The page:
"It was a clear case of port-starboard violation," Colgate ruled, adding with a sigh, "I suppose that before the week is over we ought to take up the matter of how to present a proper protest."

By the middle of the week a few members of the B group had been promoted to A, and two or three of the latter group had been demoted to B. There had been no serious damage to any of the boats, though Soling No. 13 seemed to be a bit accident prone. She had gone up on the rocks in a practice run on the first day, scraped her keel, lost her masthead fly, fouled the same mast in the rigging of another boat and suffered a 10-inch tear in her mainsail at the clew. Owen Torrey spent an afternoon with needle and thread, rocking in the Soling, like an old lady darning a sock.

The lectures, both practical and erudite, ranged from How to Prepare for a Major Regatta to Scientific Research in Sailing. Torrey, who had given up an established practice in maritime law to make sails, discussed ways and means of testing the porosity of the spinnaker. To illustrate, he drew a series of complicated diagrams on the blackboard, until it was filled with a maze of cross-sections, arrows and triangles.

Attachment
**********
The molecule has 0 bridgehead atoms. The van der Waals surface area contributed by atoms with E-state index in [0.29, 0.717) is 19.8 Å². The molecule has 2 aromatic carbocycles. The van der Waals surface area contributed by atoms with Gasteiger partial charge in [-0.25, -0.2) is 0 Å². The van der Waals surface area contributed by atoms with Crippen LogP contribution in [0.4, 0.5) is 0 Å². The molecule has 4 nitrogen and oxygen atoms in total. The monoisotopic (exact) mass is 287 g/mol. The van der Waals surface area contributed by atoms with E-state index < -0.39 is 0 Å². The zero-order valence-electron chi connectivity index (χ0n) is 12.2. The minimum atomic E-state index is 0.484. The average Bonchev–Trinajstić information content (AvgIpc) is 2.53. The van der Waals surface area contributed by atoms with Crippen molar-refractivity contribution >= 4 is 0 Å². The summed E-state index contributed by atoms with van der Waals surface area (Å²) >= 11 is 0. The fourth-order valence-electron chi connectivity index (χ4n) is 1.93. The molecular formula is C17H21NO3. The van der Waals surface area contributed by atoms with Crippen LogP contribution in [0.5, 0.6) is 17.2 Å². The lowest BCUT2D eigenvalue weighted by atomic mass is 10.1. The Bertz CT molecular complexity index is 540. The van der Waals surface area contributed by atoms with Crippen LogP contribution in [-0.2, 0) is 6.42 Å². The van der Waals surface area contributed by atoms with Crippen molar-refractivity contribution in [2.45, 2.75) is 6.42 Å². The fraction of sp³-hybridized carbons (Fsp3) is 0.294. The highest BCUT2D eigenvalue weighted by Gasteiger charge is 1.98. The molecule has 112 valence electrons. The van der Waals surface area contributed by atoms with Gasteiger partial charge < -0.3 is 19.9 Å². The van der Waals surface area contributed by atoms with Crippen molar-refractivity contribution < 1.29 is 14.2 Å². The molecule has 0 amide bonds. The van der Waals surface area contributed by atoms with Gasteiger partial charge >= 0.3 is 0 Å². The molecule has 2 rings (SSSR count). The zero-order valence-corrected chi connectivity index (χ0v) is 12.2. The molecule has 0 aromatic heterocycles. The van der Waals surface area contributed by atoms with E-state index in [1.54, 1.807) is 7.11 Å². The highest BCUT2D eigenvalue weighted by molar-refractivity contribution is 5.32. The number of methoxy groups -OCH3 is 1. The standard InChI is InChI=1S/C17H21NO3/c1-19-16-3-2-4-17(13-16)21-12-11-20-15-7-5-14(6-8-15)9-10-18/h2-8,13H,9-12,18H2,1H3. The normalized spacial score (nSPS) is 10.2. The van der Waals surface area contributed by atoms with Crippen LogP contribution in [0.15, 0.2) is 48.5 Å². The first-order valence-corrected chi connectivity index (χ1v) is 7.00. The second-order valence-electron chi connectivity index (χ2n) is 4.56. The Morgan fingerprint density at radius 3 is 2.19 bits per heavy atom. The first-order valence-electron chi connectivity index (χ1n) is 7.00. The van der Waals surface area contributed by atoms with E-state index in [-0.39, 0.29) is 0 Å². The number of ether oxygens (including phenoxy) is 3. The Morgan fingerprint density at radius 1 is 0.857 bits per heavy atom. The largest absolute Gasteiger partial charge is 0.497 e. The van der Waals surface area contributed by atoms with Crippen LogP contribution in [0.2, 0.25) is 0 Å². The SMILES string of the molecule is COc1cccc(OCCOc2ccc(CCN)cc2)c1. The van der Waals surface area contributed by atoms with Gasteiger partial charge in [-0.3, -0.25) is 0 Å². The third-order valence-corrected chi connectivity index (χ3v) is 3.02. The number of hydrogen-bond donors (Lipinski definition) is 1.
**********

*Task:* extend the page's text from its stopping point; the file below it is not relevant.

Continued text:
"There's another way," drawled the practical Ulmer, twinkling. "Clamp the spinnaker over your nose and mouth. If you survive, it's porous."

Questions came fast from the student sailors. How do you slow down, other than by shifting your weight aft? How do you stop? How can you tell where the maximum current is? How can you shake weed off your keel? (Answer to the last: if you don't have a weed pole, head right up into the wind until you come to a stop and start drifting backwards. The weed will fall off.)

Owen Torrey had a few thoughts on weed. "When heeling," he said, "you can see the keel. If you don't have weed, you know you're doing something wrong." "What is the single most important aspect of racing?" one sailor asked. "Your mental attitude," said Steve Colgate quickly. "You have to want to win. The race isn't over until you cross the finish line. Even if you're 10 boats behind, keep in mind that God is going to strike down some of those boats ahead of you." "Knowing the rules," said Ulmer. "You not only get a tactical advantage but a psychological one as well. I remember a race when someone on a port tack yelled 'Larboard!' [the old-fashioned word for port] at a starboard tack boat—and the fellow came about."

"I would suggest," said Steve Colgate, as the meeting broke up, "that Group B, particularly, read the section in the racing manual headed Common Mistakes We've Observed."

Colgate is not sure he will offer a basic sailing course next year, though he enjoyed his hackers—particularly the one who wrote, after his session in the Bahamas was over, "Thank you for letting us play Russian roulette with your beautiful Solings."